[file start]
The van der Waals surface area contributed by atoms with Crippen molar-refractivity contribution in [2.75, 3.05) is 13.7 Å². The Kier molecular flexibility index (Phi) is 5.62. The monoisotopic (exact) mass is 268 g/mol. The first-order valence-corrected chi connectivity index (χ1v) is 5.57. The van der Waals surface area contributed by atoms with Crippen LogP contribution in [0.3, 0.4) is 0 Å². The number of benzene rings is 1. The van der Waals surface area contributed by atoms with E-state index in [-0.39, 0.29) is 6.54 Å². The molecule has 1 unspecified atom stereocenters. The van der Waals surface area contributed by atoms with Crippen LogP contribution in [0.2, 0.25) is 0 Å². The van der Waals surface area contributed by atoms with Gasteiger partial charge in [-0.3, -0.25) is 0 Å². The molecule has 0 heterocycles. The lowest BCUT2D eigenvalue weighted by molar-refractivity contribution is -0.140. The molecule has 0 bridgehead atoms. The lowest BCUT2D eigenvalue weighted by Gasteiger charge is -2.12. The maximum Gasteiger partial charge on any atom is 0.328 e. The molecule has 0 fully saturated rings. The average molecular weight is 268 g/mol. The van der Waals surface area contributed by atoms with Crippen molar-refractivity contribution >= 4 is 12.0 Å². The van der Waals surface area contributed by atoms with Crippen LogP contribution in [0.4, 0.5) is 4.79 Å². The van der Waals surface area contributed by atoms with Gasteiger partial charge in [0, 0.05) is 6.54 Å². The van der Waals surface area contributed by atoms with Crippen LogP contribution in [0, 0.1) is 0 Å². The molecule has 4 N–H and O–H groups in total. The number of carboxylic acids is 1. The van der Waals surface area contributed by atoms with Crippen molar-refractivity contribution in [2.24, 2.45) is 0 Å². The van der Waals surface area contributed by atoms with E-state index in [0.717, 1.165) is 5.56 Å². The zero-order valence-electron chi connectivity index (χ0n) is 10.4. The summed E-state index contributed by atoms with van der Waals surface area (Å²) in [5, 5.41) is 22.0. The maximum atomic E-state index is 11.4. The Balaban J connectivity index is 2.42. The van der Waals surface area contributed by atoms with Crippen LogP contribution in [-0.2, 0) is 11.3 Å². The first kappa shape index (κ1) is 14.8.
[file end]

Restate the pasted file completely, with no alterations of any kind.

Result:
The van der Waals surface area contributed by atoms with Crippen molar-refractivity contribution in [2.75, 3.05) is 13.7 Å². The Kier molecular flexibility index (Phi) is 5.62. The monoisotopic (exact) mass is 268 g/mol. The first-order valence-corrected chi connectivity index (χ1v) is 5.57. The van der Waals surface area contributed by atoms with Crippen LogP contribution in [0.3, 0.4) is 0 Å². The number of benzene rings is 1. The van der Waals surface area contributed by atoms with E-state index in [-0.39, 0.29) is 6.54 Å². The molecule has 1 unspecified atom stereocenters. The van der Waals surface area contributed by atoms with Crippen LogP contribution in [0.2, 0.25) is 0 Å². The van der Waals surface area contributed by atoms with Gasteiger partial charge in [-0.3, -0.25) is 0 Å². The molecule has 0 heterocycles. The lowest BCUT2D eigenvalue weighted by molar-refractivity contribution is -0.140. The molecule has 0 bridgehead atoms. The lowest BCUT2D eigenvalue weighted by Gasteiger charge is -2.12. The maximum Gasteiger partial charge on any atom is 0.328 e. The molecule has 0 fully saturated rings. The average molecular weight is 268 g/mol. The van der Waals surface area contributed by atoms with Crippen molar-refractivity contribution >= 4 is 12.0 Å². The van der Waals surface area contributed by atoms with Crippen LogP contribution in [0.4, 0.5) is 4.79 Å². The van der Waals surface area contributed by atoms with Gasteiger partial charge in [0, 0.05) is 6.54 Å². The van der Waals surface area contributed by atoms with Crippen LogP contribution in [0, 0.1) is 0 Å². The molecule has 4 N–H and O–H groups in total. The number of carboxylic acids is 1. The van der Waals surface area contributed by atoms with Crippen molar-refractivity contribution in [2.24, 2.45) is 0 Å². The van der Waals surface area contributed by atoms with E-state index in [0.717, 1.165) is 5.56 Å². The zero-order valence-electron chi connectivity index (χ0n) is 10.4. The summed E-state index contributed by atoms with van der Waals surface area (Å²) in [5, 5.41) is 22.0. The maximum atomic E-state index is 11.4. The Balaban J connectivity index is 2.42. The van der Waals surface area contributed by atoms with Crippen LogP contribution in [-0.2, 0) is 11.3 Å². The first kappa shape index (κ1) is 14.8.